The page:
By: John Cuddy – January, 2020
Originally hailing from Gloucester, Massachusetts, Fr. James Broderick is now a Catholic priest living in retirement at the Archdiocese of Boston’s Regina Cleri Home for Retired Priests. After graduating from Saint Ann’s High in Gloucester, with the Class of 1943, he joined the US Army Air Corp. Father Broderick completed his pre-deployment training in Biloxi, Mississippi and Sioux City Iowa, completing flight training and practice bombing runs across the Nevada desert before leaving for Europe.
Father Broderick served in the European Theater of Operations, reaching the rank of Master Sergeant before the war ended, and before he could even legally drink a beer. Fr. James “Jim” Broderick was assigned to the crew of a US Army Air Corp’s B24-H Liberator as a bombardier, flying during the air campaign against the Germans during the Second World War. During the war, US Army Air Corp crews, along with RAF and Free French Air Crews, bombed Germany around the clock. While serving with the 445th Heavy Bombardment Group as part of a 10-man B24-H Liberator crew, he flew on thirty-nine bombing missions, and an additional twenty auxiliary missions. This was the same unit that Hollywood actor James “Jimmy” Stewart served in.
During World War II, there were three heavy bombers being flown by the US Army Air Corp, the B-17 Flying Fortress, the B-24 Liberator, and very late in the war, the B-29 Superfortress. How dangerous was bombing the Germans during World War II? On September 27, 1944, Fr. Broderick’s unit was on a bombing mission over Germany. The flight of thirty-five bombers was jumped by over one hundred and fifty German fighters. In the ensuing fight, twenty-nine German fighters and twenty-five American bombers were shot down. Only four of the thirty-five American planes made it back to their original base. The next day, only one was fit to fly! For the Unit’s service during World War II, the airmen of the 445th received the Distinguished Unit Citation.
After defeating the Germans and saving the world in 1945, Master Sgt. Broderick became one of the millions of American Veterans who were being demobilized after their service to our nation during World War II and returned to civilian life. Using his GI Bill benefits, he attended and graduated from Dartmouth College in Hanover, NH. After college, he worked as a banker for Old Colony Trust, reaching the rank of Junior Vice President.
During our conversation, Fr. Broderick told me, about the Irish waitresses treating him badly during business lunches at the Durgin Park Restaurant. The poor service and rude treatment continued until a coworker told the girls that they too, were Catholics. While working as a banker, he met a young woman and became engaged to be married. During his marriage preparation, he attended Catholic Retreat, it was on this retreat at St. Joseph’s Abbey in Spencer, Massachusetts, he made the decision to become a Catholic Priest.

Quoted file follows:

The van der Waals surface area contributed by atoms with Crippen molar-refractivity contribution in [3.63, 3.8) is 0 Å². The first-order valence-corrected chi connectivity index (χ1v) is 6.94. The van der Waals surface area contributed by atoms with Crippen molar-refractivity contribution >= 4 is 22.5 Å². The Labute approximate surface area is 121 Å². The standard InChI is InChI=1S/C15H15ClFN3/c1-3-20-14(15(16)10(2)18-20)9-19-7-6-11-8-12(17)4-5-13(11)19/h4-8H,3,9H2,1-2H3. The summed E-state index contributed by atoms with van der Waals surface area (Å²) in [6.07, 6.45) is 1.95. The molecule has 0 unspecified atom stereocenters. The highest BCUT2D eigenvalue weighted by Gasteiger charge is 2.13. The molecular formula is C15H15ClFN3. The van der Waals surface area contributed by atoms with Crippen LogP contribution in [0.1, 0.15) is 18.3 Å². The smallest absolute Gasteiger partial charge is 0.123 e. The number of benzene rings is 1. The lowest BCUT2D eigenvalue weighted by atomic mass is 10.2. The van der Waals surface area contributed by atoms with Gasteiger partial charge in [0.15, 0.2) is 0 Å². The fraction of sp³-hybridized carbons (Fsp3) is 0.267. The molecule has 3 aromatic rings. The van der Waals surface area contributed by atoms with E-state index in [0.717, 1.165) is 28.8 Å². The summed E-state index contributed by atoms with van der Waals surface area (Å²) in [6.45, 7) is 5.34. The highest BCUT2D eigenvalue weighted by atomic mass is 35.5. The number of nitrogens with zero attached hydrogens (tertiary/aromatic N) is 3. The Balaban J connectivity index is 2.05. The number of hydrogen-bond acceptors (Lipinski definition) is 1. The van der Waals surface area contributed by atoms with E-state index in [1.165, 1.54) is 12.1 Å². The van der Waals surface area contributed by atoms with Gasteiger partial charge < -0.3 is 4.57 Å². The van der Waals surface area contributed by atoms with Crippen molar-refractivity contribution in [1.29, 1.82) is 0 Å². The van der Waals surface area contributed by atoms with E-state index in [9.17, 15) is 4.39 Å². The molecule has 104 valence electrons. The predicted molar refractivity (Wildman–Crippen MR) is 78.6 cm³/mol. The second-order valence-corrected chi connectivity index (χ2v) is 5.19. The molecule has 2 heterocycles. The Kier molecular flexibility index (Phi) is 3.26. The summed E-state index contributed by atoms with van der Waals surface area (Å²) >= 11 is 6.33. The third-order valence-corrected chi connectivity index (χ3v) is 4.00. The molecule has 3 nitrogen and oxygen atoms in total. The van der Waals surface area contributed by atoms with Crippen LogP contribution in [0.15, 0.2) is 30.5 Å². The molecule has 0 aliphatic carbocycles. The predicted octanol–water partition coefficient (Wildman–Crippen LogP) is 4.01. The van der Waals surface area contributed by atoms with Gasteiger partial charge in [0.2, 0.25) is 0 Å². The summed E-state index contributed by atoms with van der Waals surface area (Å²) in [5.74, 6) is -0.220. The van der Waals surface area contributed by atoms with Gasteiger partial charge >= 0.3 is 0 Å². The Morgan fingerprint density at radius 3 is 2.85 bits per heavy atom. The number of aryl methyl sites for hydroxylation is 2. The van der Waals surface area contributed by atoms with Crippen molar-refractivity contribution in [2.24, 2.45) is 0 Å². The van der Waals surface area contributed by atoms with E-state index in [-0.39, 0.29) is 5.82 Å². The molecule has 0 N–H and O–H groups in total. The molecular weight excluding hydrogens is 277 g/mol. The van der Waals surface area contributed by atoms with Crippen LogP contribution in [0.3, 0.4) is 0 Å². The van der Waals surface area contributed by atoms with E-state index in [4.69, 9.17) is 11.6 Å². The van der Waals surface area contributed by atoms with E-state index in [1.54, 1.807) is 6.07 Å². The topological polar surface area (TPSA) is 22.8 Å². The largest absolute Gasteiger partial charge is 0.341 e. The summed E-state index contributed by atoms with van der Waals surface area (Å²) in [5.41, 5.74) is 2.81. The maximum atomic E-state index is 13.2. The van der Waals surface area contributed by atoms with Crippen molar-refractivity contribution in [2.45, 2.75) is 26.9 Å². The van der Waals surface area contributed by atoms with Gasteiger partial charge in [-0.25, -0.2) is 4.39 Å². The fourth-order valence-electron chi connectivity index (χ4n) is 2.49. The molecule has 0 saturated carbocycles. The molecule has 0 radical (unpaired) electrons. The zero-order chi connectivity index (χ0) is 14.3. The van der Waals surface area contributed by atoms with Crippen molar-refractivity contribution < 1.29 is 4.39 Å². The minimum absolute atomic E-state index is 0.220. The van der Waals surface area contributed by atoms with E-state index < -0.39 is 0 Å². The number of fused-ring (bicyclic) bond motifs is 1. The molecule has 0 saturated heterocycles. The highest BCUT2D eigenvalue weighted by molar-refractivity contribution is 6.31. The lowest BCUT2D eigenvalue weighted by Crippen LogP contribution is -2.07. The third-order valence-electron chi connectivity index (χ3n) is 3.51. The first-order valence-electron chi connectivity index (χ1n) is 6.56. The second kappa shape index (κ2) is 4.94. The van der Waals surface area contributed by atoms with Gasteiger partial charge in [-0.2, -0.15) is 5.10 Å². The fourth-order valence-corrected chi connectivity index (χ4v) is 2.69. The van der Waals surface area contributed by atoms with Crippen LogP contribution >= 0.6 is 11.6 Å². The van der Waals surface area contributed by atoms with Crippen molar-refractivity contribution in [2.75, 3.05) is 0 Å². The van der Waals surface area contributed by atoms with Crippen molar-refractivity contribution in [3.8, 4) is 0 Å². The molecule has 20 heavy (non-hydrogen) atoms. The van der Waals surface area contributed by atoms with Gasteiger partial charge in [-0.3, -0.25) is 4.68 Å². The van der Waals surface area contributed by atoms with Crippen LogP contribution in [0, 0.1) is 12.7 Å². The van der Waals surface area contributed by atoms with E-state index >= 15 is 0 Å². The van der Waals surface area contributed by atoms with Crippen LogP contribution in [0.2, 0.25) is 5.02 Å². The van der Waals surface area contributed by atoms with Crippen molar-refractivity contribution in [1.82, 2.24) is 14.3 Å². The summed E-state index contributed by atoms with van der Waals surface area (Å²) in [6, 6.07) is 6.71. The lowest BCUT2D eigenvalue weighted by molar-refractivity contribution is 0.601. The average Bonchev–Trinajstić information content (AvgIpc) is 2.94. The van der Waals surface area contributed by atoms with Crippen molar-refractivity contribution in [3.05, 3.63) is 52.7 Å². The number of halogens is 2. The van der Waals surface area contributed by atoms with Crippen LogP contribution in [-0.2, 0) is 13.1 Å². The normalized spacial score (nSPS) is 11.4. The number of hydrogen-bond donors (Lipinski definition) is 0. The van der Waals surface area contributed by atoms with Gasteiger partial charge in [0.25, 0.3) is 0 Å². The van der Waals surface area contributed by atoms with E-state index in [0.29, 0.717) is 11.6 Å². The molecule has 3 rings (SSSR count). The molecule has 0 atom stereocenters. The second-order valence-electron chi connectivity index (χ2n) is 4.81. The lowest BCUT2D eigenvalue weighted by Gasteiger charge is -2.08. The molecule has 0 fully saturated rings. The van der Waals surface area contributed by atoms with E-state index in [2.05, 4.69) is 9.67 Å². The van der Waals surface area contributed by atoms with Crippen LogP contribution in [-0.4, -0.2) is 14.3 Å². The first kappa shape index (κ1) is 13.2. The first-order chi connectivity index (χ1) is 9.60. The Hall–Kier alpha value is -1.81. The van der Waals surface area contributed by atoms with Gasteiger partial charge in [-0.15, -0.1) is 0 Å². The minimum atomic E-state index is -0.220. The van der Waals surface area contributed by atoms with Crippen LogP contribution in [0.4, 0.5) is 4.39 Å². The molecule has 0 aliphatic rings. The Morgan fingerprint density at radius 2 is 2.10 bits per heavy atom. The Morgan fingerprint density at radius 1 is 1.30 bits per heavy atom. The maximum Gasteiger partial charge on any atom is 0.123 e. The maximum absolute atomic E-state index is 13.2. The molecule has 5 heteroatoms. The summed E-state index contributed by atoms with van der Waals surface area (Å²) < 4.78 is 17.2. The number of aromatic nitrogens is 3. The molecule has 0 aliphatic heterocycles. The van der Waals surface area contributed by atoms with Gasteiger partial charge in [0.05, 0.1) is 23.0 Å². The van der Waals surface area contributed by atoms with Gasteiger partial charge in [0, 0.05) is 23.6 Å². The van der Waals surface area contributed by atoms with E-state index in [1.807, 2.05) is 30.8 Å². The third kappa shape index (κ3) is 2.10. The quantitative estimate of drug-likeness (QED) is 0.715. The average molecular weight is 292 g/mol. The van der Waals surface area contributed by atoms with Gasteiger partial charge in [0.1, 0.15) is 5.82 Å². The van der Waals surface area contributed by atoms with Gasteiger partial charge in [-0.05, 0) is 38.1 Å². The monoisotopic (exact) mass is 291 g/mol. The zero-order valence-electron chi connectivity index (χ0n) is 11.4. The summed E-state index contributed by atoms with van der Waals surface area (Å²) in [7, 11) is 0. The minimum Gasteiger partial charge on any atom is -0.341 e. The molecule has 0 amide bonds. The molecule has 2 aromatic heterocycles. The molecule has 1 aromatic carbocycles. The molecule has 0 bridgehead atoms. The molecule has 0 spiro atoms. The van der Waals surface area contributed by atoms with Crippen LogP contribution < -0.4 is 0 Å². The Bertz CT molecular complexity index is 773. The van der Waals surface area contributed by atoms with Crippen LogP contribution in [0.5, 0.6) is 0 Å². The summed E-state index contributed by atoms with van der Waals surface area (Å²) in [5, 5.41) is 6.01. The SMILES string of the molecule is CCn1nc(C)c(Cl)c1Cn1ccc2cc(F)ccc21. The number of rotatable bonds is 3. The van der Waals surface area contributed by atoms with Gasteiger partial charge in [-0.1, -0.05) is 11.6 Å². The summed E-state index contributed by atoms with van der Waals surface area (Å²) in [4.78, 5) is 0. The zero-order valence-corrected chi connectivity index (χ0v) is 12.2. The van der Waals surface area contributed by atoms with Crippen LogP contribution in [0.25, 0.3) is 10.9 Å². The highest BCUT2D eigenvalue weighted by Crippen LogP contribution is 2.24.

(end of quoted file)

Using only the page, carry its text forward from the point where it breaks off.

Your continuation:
One of his more interesting assignments as a priest, was ministering to Quechua Indians in Peru. The tribe was so remote, that Father Broderick often traveled by horseback while serving the tribe. Recently, at the age of 93, he had the opportunity to ride again at the Myopia Hunt Club. He also served at many local parishes, including Sacred Heart in Haverhill, MA, Our Lady of the Presentation in Brighton, MA and Immaculate Conception Parish in Newburyport, MA Although he grew up as an only child, his room at Regina Cleri, is covered with photos of the dozens of families he ministered to during his career as a priest.
Interviewing him, I learned that one of the most remarkable traits this man has is; the humbleness he displayed when discussing his life; as an airman, a college student, a banker, and a priest. During World War II all the 16.5 million men and women who served faced danger, and the prospect of dying at a young age. The risk was particularly high in bomber crews in the European Theater and submarine crews in the Pacific Theater.
Father Broderick talked to me about his bombing missions over Nazi Germany with the same demeanor and with the same ease, as he did during our discussion of his duties serving in a parish in Newburyport, Massachusetts. Truly a “hero in our midst”.
Please join us at the Dracut American Legion on RT 113 in Dracut, on February 15th, 2020, at 7pm as we pay tribute to US Marine Corp Veteran’s Phil and Don Everly with a free concert highlighting their music. Family event, with no admission.
The Dracut American Legion asks all World War II and Korean War Veterans to call 603-518-5368 and sign up for an Honor Flight to the Memorials in Washington DC!
John Cuddy served in the US Navy’s Construction Battalions (known as the Seabees) after retiring from the Navy; he earned a bachelor’s in history and a master’s in economics from the University of Massachusetts on the Lowell Campus. He has been employed in Logistics at FedEx for the last 22 years. If you know a World War II veteran who would like their story told, please email him at John.Cuddy@Yahoo.com. ◊